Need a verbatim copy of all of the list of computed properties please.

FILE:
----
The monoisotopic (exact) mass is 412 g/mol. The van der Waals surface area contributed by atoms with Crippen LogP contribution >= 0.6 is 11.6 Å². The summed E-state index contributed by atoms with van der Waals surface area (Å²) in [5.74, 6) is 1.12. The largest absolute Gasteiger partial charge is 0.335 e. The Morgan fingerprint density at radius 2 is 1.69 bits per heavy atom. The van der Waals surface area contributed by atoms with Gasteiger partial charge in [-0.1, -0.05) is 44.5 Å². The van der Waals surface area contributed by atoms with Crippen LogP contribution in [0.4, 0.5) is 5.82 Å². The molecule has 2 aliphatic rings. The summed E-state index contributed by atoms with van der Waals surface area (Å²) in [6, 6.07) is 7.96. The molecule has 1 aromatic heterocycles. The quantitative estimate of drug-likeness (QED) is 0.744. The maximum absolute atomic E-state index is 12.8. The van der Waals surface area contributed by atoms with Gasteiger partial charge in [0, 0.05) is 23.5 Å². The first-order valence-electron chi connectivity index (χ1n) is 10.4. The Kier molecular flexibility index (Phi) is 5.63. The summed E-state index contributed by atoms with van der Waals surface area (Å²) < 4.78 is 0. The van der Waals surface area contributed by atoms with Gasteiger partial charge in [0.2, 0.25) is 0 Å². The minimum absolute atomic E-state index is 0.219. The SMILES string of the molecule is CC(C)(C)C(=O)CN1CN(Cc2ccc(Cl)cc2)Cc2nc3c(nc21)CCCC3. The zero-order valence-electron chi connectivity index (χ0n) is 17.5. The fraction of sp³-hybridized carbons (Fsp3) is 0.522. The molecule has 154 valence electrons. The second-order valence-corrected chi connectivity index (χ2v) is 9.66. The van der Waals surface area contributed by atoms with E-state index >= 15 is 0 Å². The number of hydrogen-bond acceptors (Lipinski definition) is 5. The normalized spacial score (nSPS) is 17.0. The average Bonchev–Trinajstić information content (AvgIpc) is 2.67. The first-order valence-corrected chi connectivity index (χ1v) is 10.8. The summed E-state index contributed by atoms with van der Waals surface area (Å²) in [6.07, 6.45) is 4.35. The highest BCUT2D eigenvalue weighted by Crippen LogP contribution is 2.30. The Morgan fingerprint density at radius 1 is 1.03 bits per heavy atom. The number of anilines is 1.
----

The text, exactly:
The monoisotopic (exact) mass is 412 g/mol. The van der Waals surface area contributed by atoms with Crippen LogP contribution >= 0.6 is 11.6 Å². The summed E-state index contributed by atoms with van der Waals surface area (Å²) in [5.74, 6) is 1.12. The largest absolute Gasteiger partial charge is 0.335 e. The Morgan fingerprint density at radius 2 is 1.69 bits per heavy atom. The van der Waals surface area contributed by atoms with Gasteiger partial charge in [-0.1, -0.05) is 44.5 Å². The van der Waals surface area contributed by atoms with Crippen LogP contribution in [0.4, 0.5) is 5.82 Å². The molecule has 2 aliphatic rings. The summed E-state index contributed by atoms with van der Waals surface area (Å²) in [6, 6.07) is 7.96. The molecule has 1 aromatic heterocycles. The quantitative estimate of drug-likeness (QED) is 0.744. The maximum absolute atomic E-state index is 12.8. The van der Waals surface area contributed by atoms with Gasteiger partial charge in [0, 0.05) is 23.5 Å². The first-order valence-electron chi connectivity index (χ1n) is 10.4. The Kier molecular flexibility index (Phi) is 5.63. The summed E-state index contributed by atoms with van der Waals surface area (Å²) < 4.78 is 0. The van der Waals surface area contributed by atoms with Gasteiger partial charge in [0.2, 0.25) is 0 Å². The minimum absolute atomic E-state index is 0.219. The SMILES string of the molecule is CC(C)(C)C(=O)CN1CN(Cc2ccc(Cl)cc2)Cc2nc3c(nc21)CCCC3. The zero-order valence-electron chi connectivity index (χ0n) is 17.5. The fraction of sp³-hybridized carbons (Fsp3) is 0.522. The molecule has 154 valence electrons. The second-order valence-corrected chi connectivity index (χ2v) is 9.66. The van der Waals surface area contributed by atoms with E-state index >= 15 is 0 Å². The number of hydrogen-bond acceptors (Lipinski definition) is 5. The normalized spacial score (nSPS) is 17.0. The average Bonchev–Trinajstić information content (AvgIpc) is 2.67. The first-order valence-corrected chi connectivity index (χ1v) is 10.8. The summed E-state index contributed by atoms with van der Waals surface area (Å²) in [6.07, 6.45) is 4.35. The highest BCUT2D eigenvalue weighted by Crippen LogP contribution is 2.30. The Morgan fingerprint density at radius 1 is 1.03 bits per heavy atom. The number of anilines is 1.